In the Red – Failed Immigration Spells Doom for EU Socialists

In the Red: Failed Immigration Spells Doom for EU Socialists


Since the 80s, support for social democratic parties across Europe has fallen sharply. In the Netherlands, the Labor Party is bracing for a catastrophe election, which may come as a warning signal for its sister parties in other EU nations, following large-scale immigration and ham-handed integration attempts.

Only one eighth of the Dutch are prepared to cast their votes for the Labor Party (PvdA), which harvested 25 percent at the previous election and enjoyed around 35 percent of the vote at its heyday. These dismal figures for the Dutch Socialists are in no way unique, as many of the European reds are facing a steep downward spiral.


@ AFP 2017 / Louise Gouliamaki

René Cuperus, senior researcher at the socialist-democratic think tank Wiardi Beckman Foundation, believes it is difficult to imagine how the disheartened Dutch socialists will rise again.

“Of course, they will not die out and disappear completely, but the party can become so marginalized that any ambition to bridge the gaps between different groups in society no longer makes sense,” René Cuperus told the Norwegian daily Aftenposten.

In the Netherlands, like many other EU nations, immigration issues permeate the election debate and are regarded as a litmus paper.

According to Cuperus, immigration is central to explaining the socialist collapse across Europe.

“It seems as if a cultural war was going on around Islam and immigration, and it rages in the midst of labor parties. Once you tighten the rhetoric, the highly educated elite runs away. Are you too lax, you lose working-class voters,” Cuperus said.

Cuperus explained that the social democrats received the blame for large-scale immigration opened by multinational companies, after emerging as the immigrants’ foremost defenders from right-wingers. According to Cuperus, the debate was dominated by an excessive political correctness, which made many voters frustrated.

“We have failed to do a good job on integration. Too many have ended up in the welfare system instead of the labor market, and we were too quick to label people taking up these issues as fascists or racists,” Cuperus told Aftenposten.

Indeed, this attitude is shared by many ex-socialist voters, such as bartender Jim Hoffmeister, who grew up in a working-class Amsterdam district that used to be a Labor fortress, but fell out with their former party of choice.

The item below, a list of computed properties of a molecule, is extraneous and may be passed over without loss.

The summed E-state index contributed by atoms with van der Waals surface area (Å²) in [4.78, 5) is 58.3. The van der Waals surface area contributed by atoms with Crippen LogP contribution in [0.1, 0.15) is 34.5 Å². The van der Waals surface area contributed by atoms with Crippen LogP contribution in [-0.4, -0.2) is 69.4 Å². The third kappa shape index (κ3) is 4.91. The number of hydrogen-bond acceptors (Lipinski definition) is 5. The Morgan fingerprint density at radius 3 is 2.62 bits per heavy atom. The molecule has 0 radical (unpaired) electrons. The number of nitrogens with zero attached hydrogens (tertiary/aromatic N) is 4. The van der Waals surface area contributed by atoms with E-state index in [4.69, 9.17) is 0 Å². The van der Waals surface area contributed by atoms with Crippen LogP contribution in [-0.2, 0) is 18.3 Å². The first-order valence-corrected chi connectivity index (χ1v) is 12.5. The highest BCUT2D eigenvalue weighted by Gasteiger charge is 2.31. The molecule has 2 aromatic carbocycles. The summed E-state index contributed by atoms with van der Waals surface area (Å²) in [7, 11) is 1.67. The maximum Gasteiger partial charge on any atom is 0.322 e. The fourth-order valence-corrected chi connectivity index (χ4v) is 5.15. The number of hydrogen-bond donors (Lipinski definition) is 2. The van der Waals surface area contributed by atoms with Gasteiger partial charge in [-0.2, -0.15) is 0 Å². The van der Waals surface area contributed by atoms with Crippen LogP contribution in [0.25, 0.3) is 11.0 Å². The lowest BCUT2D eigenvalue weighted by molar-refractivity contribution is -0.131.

“I do not like the Labor. They are only concerned with helping immigrants and refugees. They do no good for ordinary people, although many need help,” Jim Hoffmeister told Aftenposten.

Even if the Labor’s fall in the Netherlands has been deeper than in other parts of Europe, it follows a broader trend. Since the 1980s, popular support for social democratic parties in Southern and Western Europe has fallen from 31.3 to 21.5 percent amid an increasingly fragmented political landscape, according to Simon Hix, a professor from the London School of Economics.

In Denmark, the Social Democratic party, which commanded over 40 percent of the vote in the 1970s, dipped to above 21 percent in the latest poll. The Spanish Socialist Workers’ Party went from over 30 percent to slightly above 20 percent, losing support to the left-wing Podemos. The Social Democratic Party of Finland notoriously scored its worst-ever results in 2015, clocking only 16.5 percent of the vote after decades in the drivers’ seat. The same downward tendency is present in Sweden, Luxemburg, Norway and Austria.

The most illustrative examples of red breakdown, however, are Greece and Iceland. In Greece, The Panhellenic Socialist Movement (PASOK), which was one of the country’s major electoral forces for decades, collapsed entirely in the early 2010s, after most voters switched allegiance to left-wing Syriza. PASOK went from being the largest party with 43.9 percent of the popular vote in the 2009 election to being the smallest party with only 4.7 percent of the popular vote in the January 2015 election. In Iceland, the Social Democrats fell to only 5.6 percent of the vote after enjoying the support of over 30 percent in the 2000s.


Original article

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